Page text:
Basketball was just so-so, but I pushed myself into into the weight room afterward.  One of the exercises I’ve been doing regularly is the “Step-up”.   This is where you stand on the ground, put one leg up on a weight bench or platform, then “step-up” onto it.  I try to do 10 on each leg, and do three sets of them (usually holding some dumbbells too).

stepupThe YMCA where I play basketball has four “boxes” made just for step-ups, and each one is a different height.  There’s a small one, one of weight bench height, one that is just above knee height on me, then a really tall one that is just below my waist.

I usually use the box that is the same height as a standard weight bench,  but Friday I felt like I needed to push myself a little harder.  I used the next higher box.  It was scary-tall, but after a few steps I started to get my balance.  I felt pretty good about it.  Then the kid came up…

He was about 20 something, skinny as a rail, but strong – I saw him working the squats and deadlifts. He lined up in front of the super-tall box and started doing step-ups.  But at the end of the motion he would bring the knee of his off-leg up to his chest.  And he was also holding a 45-pound plate above his head.  Jerk.

I’m kidding, about the jerk part.  I’m sure he started just like I am, doing regular step-ups on a realistic sized box.  And I still felt good about what I was doing, because it’s all relative to my fitness level, not compared to others in the gym.  But holy smokes that kid was killing it!


Life Coaching, Weight Lifting, Book Writing

Picture of Ginger

How many of you have heard of Ginger Vieira?

I guarantee that not enough of you have, and I’m going to shout her praises from the highest rooftop I can find.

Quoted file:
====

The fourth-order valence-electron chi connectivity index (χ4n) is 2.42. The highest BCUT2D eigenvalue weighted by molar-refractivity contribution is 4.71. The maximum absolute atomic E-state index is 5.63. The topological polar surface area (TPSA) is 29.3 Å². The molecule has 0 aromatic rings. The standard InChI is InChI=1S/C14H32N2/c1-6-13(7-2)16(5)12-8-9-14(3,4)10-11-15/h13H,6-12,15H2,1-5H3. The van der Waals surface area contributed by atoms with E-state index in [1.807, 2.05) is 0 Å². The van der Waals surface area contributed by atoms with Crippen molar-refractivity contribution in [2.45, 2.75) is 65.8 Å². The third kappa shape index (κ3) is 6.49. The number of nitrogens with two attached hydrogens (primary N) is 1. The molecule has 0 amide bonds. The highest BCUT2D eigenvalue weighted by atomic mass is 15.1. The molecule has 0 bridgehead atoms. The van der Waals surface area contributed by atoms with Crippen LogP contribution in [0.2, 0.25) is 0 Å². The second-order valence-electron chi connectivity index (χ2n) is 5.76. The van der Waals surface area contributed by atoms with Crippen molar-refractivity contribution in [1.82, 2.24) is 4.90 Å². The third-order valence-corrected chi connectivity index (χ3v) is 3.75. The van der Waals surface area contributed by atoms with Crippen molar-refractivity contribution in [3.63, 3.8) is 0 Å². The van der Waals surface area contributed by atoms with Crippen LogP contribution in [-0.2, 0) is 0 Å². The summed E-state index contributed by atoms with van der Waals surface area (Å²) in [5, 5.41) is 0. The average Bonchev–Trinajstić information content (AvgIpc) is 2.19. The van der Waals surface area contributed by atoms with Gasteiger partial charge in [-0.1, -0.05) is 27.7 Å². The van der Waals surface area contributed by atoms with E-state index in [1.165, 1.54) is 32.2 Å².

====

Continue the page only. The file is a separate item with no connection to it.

Ginger was diagnosed with type 1 diabetes and celiac in 1999.  Besides being an absolute angel, Ginger is a professional writer, a contributing author at Diabeteens, an I.S.S.A. certified personal trainer, a certified Ashtanga Yoga instructor, and a Therapeutic Yoga instructor.  Pretty impressive!

Oh yeah. She also holds 14 national, drug-tested powerlifting records AND the Vermont state record for the female bench press!  Holy Crap, right?

I say that Ginger is an angel because her mission in life is to help others.  And she is good at it (that qualifies for “understatement of the year”).  I met Ginger last July at the Roche Social Media Summit.  Later in the year she helped me get back in the gym by throwing together a quick workout program.  Earlier this year she asked if I would be willing to help her with a project she was working on.  After all the help she gave me with the workout program, of course I would help!

She wanted a guinea-pig for her life coaching business.  Not sure I wanted to get involved with introspective, deep-thought type stuff  (that’s a lot of hard work!), I was a bit hesitant.  But I have all sorts of things I could improve on, and I want to help Ginger with whatever I can, so I decided to jump in with both feet.  We’ve been working together for almost two months.  It is good stuff.  She is good stuff.  I’m glad I made the right decision.

I was worried it would feel a lot like traditional therapy.  Her asking silly questions, lots of dead space in-between those questions and my obligatory answers, and lots of uncomfortable silence.  I was worried about lots of “how do you feel about …?” and other Dr. Phil type nonsense.  But Ginger is not a therapist.  She will not look at my past and my problems, but rather who I am now, where I want to be, and how I can get there.  It’s different.

By deciding to really be open and honest with Ginger, she has helped me make big steps in a few different areas of my life.  What you put in is what you get out.  Ginger is easy to open up to, and she holds no judgment.  She did not giggle at me when I told her my vision of me exercising regularly was a mental image of Kerri on her ellipmachine

Well, actually, we both laughed hysterically about that.  But still.  Ginger is really great, and if it’s Ok with all of you, I’d like to share more about our experiences over the next few weeks.  In the meantime, check out the interview Ginger did with Kerri, um, not on the ellipmachine

Also check out the interview that Ginger did here at Diabetes Daily recently!